The Violence Against Women Act’s uncertain fate

Updated
 
Sen. Patty Murray is the Democratic point person on the Violence Against Women Act.
Sen. Patty Murray is the Democratic point person on the Violence Against Women Act.
Associated Press

Back in April, the Senate approved the reauthorization of the Violence Against Women Act fairly easily, with a 68 to 31 vote. Though all 31 opponents were Republican men, the measure enjoyed at least some bipartisan support, and hopes were high that VAWA would be extended before it expires at the end of the year.

Sahil Kapur reports that there’s far less reason for optimism now.

House GOP leaders aren’t yielding to a bipartisan coalition of Senate leaders demanding they extend the protections of the Violence Against Women Act – an anti-domestic abuse bill that was first passed with broad support in 1994 but hit a brick wall of Republican opposition earlier this year.

“Nothing has changed,” a senior GOP aide told TPM.

Republicans lost badly in the 2012 elections, thanks in large part to the largest gender gap in modern times, but if that changed GOP attitudes towards legislation affecting women, the party is hiding it well.

Remember, the House could pass the bipartisan Senate bill, co-written by a liberal Democrat (Vermont’s Pat Leahy) and a conservative Republican (Idaho’s Mike Crapo), but the House GOP is convinced the bill is too nice to the LGBT community, immigrants, and Native Americans, so Republican leaders won’t even bring it to the floor.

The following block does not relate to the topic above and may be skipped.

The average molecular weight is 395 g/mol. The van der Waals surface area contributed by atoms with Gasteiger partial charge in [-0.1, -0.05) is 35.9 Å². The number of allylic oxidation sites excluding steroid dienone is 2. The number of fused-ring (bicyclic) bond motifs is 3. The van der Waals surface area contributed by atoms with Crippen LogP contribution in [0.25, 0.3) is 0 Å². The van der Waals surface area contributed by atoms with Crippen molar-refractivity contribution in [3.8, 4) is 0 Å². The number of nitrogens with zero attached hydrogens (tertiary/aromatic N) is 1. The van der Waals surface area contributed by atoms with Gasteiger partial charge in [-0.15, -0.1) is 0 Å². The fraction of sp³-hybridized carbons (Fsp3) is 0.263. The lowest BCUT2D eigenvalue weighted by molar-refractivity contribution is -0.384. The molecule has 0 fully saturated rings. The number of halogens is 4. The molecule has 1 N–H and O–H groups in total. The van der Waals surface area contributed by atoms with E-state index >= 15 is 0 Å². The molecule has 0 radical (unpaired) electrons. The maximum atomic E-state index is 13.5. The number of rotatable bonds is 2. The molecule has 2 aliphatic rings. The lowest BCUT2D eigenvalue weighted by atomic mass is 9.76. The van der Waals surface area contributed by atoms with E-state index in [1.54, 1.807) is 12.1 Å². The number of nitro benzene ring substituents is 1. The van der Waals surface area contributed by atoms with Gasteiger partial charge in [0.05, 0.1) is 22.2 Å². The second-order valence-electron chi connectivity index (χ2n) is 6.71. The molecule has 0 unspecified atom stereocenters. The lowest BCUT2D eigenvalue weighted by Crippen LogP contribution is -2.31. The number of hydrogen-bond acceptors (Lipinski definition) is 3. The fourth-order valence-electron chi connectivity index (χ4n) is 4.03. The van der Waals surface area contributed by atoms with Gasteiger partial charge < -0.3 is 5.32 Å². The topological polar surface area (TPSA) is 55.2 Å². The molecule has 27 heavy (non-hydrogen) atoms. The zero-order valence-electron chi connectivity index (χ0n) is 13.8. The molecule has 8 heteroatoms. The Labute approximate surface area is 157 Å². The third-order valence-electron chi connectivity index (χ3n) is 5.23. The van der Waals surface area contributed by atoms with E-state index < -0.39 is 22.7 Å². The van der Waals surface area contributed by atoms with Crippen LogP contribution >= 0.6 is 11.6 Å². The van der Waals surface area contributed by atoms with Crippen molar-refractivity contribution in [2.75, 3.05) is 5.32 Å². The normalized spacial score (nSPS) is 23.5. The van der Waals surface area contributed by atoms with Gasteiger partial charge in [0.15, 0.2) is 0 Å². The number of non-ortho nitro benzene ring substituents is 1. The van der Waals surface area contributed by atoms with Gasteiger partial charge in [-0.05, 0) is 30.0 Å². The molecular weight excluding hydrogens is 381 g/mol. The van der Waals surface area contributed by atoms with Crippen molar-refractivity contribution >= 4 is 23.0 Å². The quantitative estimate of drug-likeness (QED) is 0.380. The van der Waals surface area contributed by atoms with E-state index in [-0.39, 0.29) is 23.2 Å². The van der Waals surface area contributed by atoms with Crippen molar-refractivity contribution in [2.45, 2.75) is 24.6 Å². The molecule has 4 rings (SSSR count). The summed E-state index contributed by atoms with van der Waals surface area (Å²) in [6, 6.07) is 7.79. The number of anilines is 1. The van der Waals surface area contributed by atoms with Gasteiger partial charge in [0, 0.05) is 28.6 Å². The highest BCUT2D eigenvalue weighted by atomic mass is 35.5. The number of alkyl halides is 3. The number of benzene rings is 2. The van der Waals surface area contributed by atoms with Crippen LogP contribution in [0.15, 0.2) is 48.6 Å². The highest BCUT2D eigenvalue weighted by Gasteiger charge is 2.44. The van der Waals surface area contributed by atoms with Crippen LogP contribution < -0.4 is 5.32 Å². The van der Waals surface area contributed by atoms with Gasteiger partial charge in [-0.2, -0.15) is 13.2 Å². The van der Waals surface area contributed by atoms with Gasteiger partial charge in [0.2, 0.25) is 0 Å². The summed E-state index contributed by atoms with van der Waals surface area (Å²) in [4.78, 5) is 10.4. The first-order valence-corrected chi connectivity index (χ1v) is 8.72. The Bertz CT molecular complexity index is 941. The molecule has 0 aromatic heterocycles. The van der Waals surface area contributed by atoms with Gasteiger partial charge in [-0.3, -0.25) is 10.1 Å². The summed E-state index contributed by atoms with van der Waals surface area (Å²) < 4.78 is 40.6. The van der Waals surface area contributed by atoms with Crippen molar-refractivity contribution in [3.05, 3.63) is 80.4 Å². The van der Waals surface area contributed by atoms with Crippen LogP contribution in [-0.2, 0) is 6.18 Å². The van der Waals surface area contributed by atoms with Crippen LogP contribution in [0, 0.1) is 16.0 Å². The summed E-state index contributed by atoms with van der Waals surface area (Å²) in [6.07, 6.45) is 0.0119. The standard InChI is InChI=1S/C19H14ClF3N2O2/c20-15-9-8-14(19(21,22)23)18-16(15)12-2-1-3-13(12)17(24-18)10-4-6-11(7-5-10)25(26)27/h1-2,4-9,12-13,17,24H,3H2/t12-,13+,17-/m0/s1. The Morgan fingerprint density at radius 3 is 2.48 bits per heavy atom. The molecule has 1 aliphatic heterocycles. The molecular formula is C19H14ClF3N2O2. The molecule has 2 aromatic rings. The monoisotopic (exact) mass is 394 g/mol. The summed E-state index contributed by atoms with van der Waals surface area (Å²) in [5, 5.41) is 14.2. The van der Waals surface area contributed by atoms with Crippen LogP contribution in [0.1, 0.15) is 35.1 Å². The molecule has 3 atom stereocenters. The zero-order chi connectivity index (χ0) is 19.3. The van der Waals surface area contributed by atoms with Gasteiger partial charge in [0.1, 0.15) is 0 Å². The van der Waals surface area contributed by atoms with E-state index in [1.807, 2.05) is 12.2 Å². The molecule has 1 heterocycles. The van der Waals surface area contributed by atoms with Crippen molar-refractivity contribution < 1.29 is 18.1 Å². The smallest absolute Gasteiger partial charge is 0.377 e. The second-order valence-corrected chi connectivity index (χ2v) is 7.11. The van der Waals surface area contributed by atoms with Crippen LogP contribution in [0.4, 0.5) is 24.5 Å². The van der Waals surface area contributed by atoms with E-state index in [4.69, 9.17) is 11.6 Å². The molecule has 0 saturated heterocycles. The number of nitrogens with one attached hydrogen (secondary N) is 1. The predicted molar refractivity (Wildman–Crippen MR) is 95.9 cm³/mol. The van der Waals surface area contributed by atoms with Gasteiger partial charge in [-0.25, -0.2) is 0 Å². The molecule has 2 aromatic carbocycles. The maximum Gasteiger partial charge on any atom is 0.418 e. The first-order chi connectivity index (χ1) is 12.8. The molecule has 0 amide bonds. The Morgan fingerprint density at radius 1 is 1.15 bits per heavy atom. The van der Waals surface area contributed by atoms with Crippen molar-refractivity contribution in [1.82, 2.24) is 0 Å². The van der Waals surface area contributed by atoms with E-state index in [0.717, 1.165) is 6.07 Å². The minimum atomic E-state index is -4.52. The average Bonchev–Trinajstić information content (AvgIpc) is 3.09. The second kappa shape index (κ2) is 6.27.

But the weak, watered-down House version can’t pass the Senate, and it’s already sparked a veto threat from President Obama.

This was supposed to be one of the year’s easier bills, but as things stand, VAWA may die next month. Without an extension, consequences would include far fewer resources for state and local governments to combat domestic violence.

“Domestic violence protections for all women shouldn’t be a Democratic or a Republican issue,” Sen. Patty Murray (D-Wash.) said in a statement. “A six month delay is inexcusable. One day is inexcusable. As we enter the final days of this Congress, it is time for House Republicans to look beyond ideology and partisan politics. Their obstruction is taking a toll on women across this country.”

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The Violence Against Women Act's uncertain fate

Updated